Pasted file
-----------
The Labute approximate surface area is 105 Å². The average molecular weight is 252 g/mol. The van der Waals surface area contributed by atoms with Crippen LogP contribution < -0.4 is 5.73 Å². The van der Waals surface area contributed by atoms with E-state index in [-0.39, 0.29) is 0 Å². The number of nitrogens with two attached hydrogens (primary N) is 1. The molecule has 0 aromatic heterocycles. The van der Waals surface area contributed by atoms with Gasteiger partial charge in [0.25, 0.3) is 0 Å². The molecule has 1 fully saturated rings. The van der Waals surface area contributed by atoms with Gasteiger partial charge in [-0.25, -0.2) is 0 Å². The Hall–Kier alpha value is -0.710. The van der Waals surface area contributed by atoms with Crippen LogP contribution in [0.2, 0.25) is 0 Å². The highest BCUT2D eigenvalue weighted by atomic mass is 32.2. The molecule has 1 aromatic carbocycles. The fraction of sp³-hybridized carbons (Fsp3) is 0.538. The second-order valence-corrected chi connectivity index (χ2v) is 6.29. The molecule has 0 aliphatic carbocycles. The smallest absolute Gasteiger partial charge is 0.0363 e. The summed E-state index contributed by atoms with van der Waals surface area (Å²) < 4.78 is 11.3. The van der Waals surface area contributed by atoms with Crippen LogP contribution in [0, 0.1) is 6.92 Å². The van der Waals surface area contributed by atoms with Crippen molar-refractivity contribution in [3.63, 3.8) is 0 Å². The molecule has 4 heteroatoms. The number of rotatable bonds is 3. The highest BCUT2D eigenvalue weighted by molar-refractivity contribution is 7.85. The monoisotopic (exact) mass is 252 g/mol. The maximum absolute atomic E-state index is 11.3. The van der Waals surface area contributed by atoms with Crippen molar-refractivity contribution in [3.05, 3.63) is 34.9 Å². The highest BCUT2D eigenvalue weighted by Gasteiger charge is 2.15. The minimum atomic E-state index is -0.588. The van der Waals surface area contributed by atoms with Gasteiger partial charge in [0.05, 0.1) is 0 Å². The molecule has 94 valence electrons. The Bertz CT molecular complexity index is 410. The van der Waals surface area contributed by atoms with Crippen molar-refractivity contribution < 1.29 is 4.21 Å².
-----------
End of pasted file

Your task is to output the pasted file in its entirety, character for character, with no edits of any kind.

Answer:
The Labute approximate surface area is 105 Å². The average molecular weight is 252 g/mol. The van der Waals surface area contributed by atoms with Crippen LogP contribution < -0.4 is 5.73 Å². The van der Waals surface area contributed by atoms with E-state index in [-0.39, 0.29) is 0 Å². The number of nitrogens with two attached hydrogens (primary N) is 1. The molecule has 0 aromatic heterocycles. The van der Waals surface area contributed by atoms with Gasteiger partial charge in [0.25, 0.3) is 0 Å². The molecule has 1 fully saturated rings. The van der Waals surface area contributed by atoms with Gasteiger partial charge in [-0.25, -0.2) is 0 Å². The Hall–Kier alpha value is -0.710. The van der Waals surface area contributed by atoms with Crippen LogP contribution in [0.2, 0.25) is 0 Å². The highest BCUT2D eigenvalue weighted by atomic mass is 32.2. The molecule has 1 aromatic carbocycles. The fraction of sp³-hybridized carbons (Fsp3) is 0.538. The second-order valence-corrected chi connectivity index (χ2v) is 6.29. The molecule has 0 aliphatic carbocycles. The smallest absolute Gasteiger partial charge is 0.0363 e. The summed E-state index contributed by atoms with van der Waals surface area (Å²) < 4.78 is 11.3. The van der Waals surface area contributed by atoms with Crippen LogP contribution in [0, 0.1) is 6.92 Å². The van der Waals surface area contributed by atoms with Crippen molar-refractivity contribution in [3.63, 3.8) is 0 Å². The molecule has 4 heteroatoms. The number of rotatable bonds is 3. The highest BCUT2D eigenvalue weighted by molar-refractivity contribution is 7.85. The monoisotopic (exact) mass is 252 g/mol. The maximum absolute atomic E-state index is 11.3. The van der Waals surface area contributed by atoms with Crippen molar-refractivity contribution in [3.05, 3.63) is 34.9 Å². The highest BCUT2D eigenvalue weighted by Gasteiger charge is 2.15. The minimum atomic E-state index is -0.588. The van der Waals surface area contributed by atoms with Gasteiger partial charge in [0.05, 0.1) is 0 Å². The molecule has 94 valence electrons. The Bertz CT molecular complexity index is 410. The van der Waals surface area contributed by atoms with Crippen molar-refractivity contribution < 1.29 is 4.21 Å².